8. ^ Latal, Srecko (1 October 1995). "U.S. Envoy Presses Ahead With Balkan Shuttle Diplomacy". Associated Press. Retrieved 14 June 2021.
  9. ^ Hartwell, Leon (15 October 2019). "Conflict Resolution: Lessons from the Dayton Peace Process". Negotiation Journal. 35 (4): 443–469. doi:10.1111/nejo.12300. S2CID 210360406.
  10. ^ Pinfari, Marco (2013). Peace Negotiations and Time Deadline Diplomacy in Territorial Disputes. Routledge. p. 124.
  11. ^ "Dayton Accords". US Department of State. 30 March 1996. Retrieved 5 May 2014.
  12. ^ a b c d Cannon, P., The Third Balkan War and Political Disunity: Creating A Cantonal Constitutional System for Bosnia-Herzegovina, Jrnl. Trans. L. & Pol., Vol. 5-2
  13. ^ Dayton Peace Agreement
  14. ^ Bosnia's bitter, flawed peace deal, 20 years on
  15. ^ Constitutional Court of Bosnia and Herzegovina, U-7/97, p. 2 and 3, Sarajevo, 22 December 1997
  16. ^ Vehabović, Faris (2006). Odnos Ustava Bosne i Hercegovine i Evropske konvencije za zaštitu ljudskih prava i osnovnih sloboda. Sarajevo: ACIPS, 24. ISBN 9958-9187-0-6
  17. ^ Constitutional Court of Bosnia and Herzegovina, U-1/03, Sarajevo, 25 July 2003.
  18. ^ "Bosnia-Hercegovina: A Failure in the Making: Human Rights and the Dayton Agreement". www.hrw.org. Retrieved 13 December 2022.
  19. ^ "THE LAW ON THE CONFIRMATION OF THE GENERAL FRAMEWORK AGREEMENT FOR PEACE IN BOSNIA AND HERZEGOVINA". demo.paragraf.rs. Retrieved 13 December 2022.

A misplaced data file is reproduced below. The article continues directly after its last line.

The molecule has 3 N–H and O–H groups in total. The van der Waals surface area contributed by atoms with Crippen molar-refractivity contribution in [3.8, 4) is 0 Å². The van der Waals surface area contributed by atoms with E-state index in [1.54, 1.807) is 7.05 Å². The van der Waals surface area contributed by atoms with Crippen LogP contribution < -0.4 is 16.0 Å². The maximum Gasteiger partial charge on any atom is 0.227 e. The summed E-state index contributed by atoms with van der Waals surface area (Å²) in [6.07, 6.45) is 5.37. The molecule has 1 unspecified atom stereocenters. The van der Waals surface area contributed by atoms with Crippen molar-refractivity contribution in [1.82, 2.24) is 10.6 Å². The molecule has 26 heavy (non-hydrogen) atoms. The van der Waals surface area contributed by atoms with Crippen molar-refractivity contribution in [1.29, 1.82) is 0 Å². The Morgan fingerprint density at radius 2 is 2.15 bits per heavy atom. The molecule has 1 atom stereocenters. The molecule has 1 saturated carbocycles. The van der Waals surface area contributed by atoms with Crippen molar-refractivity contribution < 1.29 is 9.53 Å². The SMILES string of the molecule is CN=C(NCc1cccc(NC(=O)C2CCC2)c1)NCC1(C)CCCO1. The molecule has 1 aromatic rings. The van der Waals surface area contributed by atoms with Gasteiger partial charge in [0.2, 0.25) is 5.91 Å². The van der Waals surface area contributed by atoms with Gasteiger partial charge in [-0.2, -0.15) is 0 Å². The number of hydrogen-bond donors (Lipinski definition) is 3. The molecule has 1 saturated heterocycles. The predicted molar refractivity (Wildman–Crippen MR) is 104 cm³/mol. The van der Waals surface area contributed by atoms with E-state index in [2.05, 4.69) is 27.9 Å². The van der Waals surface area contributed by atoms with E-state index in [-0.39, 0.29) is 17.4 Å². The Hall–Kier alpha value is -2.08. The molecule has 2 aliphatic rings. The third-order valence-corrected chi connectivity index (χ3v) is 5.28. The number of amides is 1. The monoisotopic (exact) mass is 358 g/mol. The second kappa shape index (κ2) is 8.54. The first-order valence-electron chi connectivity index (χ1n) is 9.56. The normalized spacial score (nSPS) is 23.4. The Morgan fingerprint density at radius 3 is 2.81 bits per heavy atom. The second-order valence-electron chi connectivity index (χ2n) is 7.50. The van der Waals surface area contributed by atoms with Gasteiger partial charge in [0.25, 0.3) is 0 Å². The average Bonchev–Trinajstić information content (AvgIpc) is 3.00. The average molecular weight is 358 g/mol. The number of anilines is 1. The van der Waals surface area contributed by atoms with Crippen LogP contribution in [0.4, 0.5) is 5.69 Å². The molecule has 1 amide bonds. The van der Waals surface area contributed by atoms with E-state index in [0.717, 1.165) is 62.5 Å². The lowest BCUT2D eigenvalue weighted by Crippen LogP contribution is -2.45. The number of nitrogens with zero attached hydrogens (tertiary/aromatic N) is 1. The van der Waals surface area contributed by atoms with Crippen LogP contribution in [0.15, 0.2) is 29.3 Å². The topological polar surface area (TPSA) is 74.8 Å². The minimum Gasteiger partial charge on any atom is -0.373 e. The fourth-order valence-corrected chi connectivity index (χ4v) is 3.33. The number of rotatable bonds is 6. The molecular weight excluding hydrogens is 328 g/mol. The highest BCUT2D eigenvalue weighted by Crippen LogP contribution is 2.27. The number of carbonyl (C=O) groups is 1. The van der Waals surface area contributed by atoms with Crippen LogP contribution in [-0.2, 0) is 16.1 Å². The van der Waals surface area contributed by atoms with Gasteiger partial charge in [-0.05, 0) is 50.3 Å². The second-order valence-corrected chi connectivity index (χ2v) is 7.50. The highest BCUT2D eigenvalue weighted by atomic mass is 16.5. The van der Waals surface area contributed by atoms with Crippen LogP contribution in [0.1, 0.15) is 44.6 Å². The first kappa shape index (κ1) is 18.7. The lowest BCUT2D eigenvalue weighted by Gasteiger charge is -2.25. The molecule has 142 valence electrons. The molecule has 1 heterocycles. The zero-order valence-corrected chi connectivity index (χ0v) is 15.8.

20. ^ a b "Энгельгардт Георгий Николаевич. Республика Сербская в Боснии и Герцеговине. Возникновение и эволюция (1990–2006 гг.)". Институт славяноведения Российской академии наук (ИСл РАН). 4 December 2015. Retrieved 13 December 2022.
  21. ^ Rory Keane, Reconstructing sovereignty. Post-Dayton Bosnia uncovered, London: Ashgate 2001, p. 61
  22. ^ Bose, Sumantra (2002). Bosnia After Dayton: Nationalist Partition and International Intervention. Oxford: Oxford University Press. p. 216. ISBN 1-85065-585-5.
  23. ^ Stroschein, Sherrill (2014). "Consociational Settlements and Reconstruction: Bosnia in Comparative Perspective (1995–Present)". The Annals of the American Academy of Political and Social Science. 656: 97–115. doi:10.1177/0002716214544459. S2CID 8830183.
  24. ^ Charles-Philippe David, "Alice in Wonderland meets Frankenstein: Constructivism, Realism and Peacebuilding in Bosnia", Contemporary Security Policy 22, No.1, 2001